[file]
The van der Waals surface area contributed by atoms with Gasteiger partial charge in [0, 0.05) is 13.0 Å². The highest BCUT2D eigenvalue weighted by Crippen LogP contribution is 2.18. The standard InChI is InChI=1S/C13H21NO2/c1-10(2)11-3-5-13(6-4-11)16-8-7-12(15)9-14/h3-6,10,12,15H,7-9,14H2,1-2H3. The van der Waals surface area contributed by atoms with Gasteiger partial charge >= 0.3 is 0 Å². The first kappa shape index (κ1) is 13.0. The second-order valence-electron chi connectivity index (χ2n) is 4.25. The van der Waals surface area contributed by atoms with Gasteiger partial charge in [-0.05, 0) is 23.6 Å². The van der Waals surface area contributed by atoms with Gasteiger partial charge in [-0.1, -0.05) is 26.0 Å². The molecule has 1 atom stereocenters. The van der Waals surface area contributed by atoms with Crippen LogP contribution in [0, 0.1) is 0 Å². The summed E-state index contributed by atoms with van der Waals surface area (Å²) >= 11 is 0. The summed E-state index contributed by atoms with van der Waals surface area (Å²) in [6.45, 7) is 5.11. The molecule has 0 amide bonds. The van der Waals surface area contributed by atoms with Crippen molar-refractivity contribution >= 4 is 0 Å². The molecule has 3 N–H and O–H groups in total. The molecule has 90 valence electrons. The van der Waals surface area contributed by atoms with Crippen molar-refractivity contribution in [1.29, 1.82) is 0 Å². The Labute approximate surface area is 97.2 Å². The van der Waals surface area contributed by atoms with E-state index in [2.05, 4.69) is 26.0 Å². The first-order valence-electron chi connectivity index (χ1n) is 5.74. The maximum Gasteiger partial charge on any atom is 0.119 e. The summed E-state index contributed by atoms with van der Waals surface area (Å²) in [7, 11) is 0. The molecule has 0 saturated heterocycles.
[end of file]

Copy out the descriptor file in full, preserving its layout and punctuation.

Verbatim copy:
The van der Waals surface area contributed by atoms with Gasteiger partial charge in [0, 0.05) is 13.0 Å². The highest BCUT2D eigenvalue weighted by Crippen LogP contribution is 2.18. The standard InChI is InChI=1S/C13H21NO2/c1-10(2)11-3-5-13(6-4-11)16-8-7-12(15)9-14/h3-6,10,12,15H,7-9,14H2,1-2H3. The van der Waals surface area contributed by atoms with Gasteiger partial charge >= 0.3 is 0 Å². The first kappa shape index (κ1) is 13.0. The second-order valence-electron chi connectivity index (χ2n) is 4.25. The van der Waals surface area contributed by atoms with Gasteiger partial charge in [-0.05, 0) is 23.6 Å². The van der Waals surface area contributed by atoms with Gasteiger partial charge in [-0.1, -0.05) is 26.0 Å². The molecule has 1 atom stereocenters. The van der Waals surface area contributed by atoms with Crippen LogP contribution in [0, 0.1) is 0 Å². The summed E-state index contributed by atoms with van der Waals surface area (Å²) >= 11 is 0. The summed E-state index contributed by atoms with van der Waals surface area (Å²) in [6.45, 7) is 5.11. The molecule has 0 amide bonds. The van der Waals surface area contributed by atoms with Crippen molar-refractivity contribution >= 4 is 0 Å². The molecule has 3 N–H and O–H groups in total. The molecule has 90 valence electrons. The van der Waals surface area contributed by atoms with Crippen molar-refractivity contribution in [1.29, 1.82) is 0 Å². The Labute approximate surface area is 97.2 Å². The van der Waals surface area contributed by atoms with E-state index in [2.05, 4.69) is 26.0 Å². The first-order valence-electron chi connectivity index (χ1n) is 5.74. The maximum Gasteiger partial charge on any atom is 0.119 e. The summed E-state index contributed by atoms with van der Waals surface area (Å²) in [7, 11) is 0. The molecule has 0 saturated heterocycles.